Rounding out the list of reasons Porco is fascinated with the piece is Messiaen’s own text. “I am taken with his Catholicism that is present in almost all of his music. He wrote all of the text and sometimes you have to really work to figure it out. It’s very mystical sometimes and other times very personal.”
In 2011, Robert Porco was honored by Chorus America with its annual Michael Korn Founders Award for a lifetime of significant contributions to the professional choral art. His achievements across four decades of work have included preparing choruses for such prominent conductors as Pierre Boulez, James Conlon, Andrew Davis, Christoph von Dohnányi, Raymond Leppard, James Levine, Jesús López-Cobos, Zubin Mehta, André Previn, Kurt Sanderling, Robert Shaw, Leonard Slatkin, and Franz Welser-Möst,
Given the level of our collegial conversation, I felt comfortable asking Robert Porco to talk a little bit about what it’s like to be the director of choruses for a major symphony orchestra. After all, once the weeks of preparing the chorus are over, more often then not, everything get turned over to the conductor.
“I’ve been doing this for a long time and I must say that I am absolutely fine with it now. But you’re right, you do the work, turn it over and then go from that to being an audience member. You just have to accept that. It isn’t anything about wanting to conduct it, it’s just that you want to be on the stage making music.”
Porco does add that the level of difficulty in letting go does have a lot to do with the conductor. “But here in Cleveland, Franz knows what to do with the chorus, he knows what he wants and he knows how to work with singers, so it is always fine. But over the years there have been times when I turned the chorus over to someone who I just happened to disagree with a lot. But then you just have to go with it anyway.”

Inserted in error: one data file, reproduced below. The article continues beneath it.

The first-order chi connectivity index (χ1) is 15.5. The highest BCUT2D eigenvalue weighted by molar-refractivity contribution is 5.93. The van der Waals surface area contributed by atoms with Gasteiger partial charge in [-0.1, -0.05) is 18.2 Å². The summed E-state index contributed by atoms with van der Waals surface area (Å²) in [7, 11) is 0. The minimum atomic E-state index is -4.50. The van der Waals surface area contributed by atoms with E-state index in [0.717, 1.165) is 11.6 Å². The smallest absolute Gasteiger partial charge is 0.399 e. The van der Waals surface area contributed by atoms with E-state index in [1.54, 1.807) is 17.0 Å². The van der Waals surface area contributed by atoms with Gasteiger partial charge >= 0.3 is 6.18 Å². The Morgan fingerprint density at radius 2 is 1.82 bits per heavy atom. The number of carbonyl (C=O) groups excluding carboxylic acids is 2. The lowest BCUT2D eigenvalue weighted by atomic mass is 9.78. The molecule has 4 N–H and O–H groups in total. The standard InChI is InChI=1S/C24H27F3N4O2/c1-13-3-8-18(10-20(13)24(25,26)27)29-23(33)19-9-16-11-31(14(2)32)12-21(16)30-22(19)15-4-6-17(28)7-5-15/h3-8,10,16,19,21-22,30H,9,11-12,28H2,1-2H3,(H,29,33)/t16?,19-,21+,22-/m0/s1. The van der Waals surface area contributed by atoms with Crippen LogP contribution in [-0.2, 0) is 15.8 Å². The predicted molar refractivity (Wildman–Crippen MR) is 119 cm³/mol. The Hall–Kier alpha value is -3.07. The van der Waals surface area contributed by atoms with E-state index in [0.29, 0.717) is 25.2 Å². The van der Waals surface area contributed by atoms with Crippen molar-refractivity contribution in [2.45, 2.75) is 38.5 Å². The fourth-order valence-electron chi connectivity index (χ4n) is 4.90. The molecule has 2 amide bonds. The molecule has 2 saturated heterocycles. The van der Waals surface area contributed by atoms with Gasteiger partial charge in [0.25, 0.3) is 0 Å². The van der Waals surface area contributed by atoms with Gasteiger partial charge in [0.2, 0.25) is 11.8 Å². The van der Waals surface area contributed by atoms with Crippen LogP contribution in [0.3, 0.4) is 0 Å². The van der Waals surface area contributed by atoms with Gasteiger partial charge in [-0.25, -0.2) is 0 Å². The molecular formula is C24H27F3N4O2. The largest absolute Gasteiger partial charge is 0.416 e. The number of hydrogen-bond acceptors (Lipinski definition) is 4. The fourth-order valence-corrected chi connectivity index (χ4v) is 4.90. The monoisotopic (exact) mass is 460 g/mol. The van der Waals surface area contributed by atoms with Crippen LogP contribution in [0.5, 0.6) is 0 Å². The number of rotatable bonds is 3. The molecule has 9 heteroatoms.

He also says there are a couple of philosophies about preparing a symphony chorus. “Some folks would simply teach all the mechanical things like text and rhythm, then turn it over to do with as the conductor wants in terms of phrasing.” This is not the approach Porco says he prefers. “I find that approach a little bit cold so we try to deliver a kind of finished product to Franz, with the understanding that if he doesn’t like the phrasing he can always change it. For me and the chorus that makes for a far more interesting rehearsal in that we are actually trying to make music. But I do try to build into rehearsals a flexibility with tempos or something else just so we don’t become completely married to a particular way of doing something.”
He also says that over time you learn what certain conductors want. “You do get used to working with people, although no one is entirely predictable. But you get a feel for the kind of music making that they want and I do feel that kind of connection with Franz.” Porco adds, “I love this chorus and we are one of the last standing, entirely volunteer choruses at this level associated with a major orchestra. And what the members bring to it in addition to talent is intangible. Driving an hour and a half each way for rehearsals and performances is real commitment.”
Published on ClevelandClassical.com October 29, 2013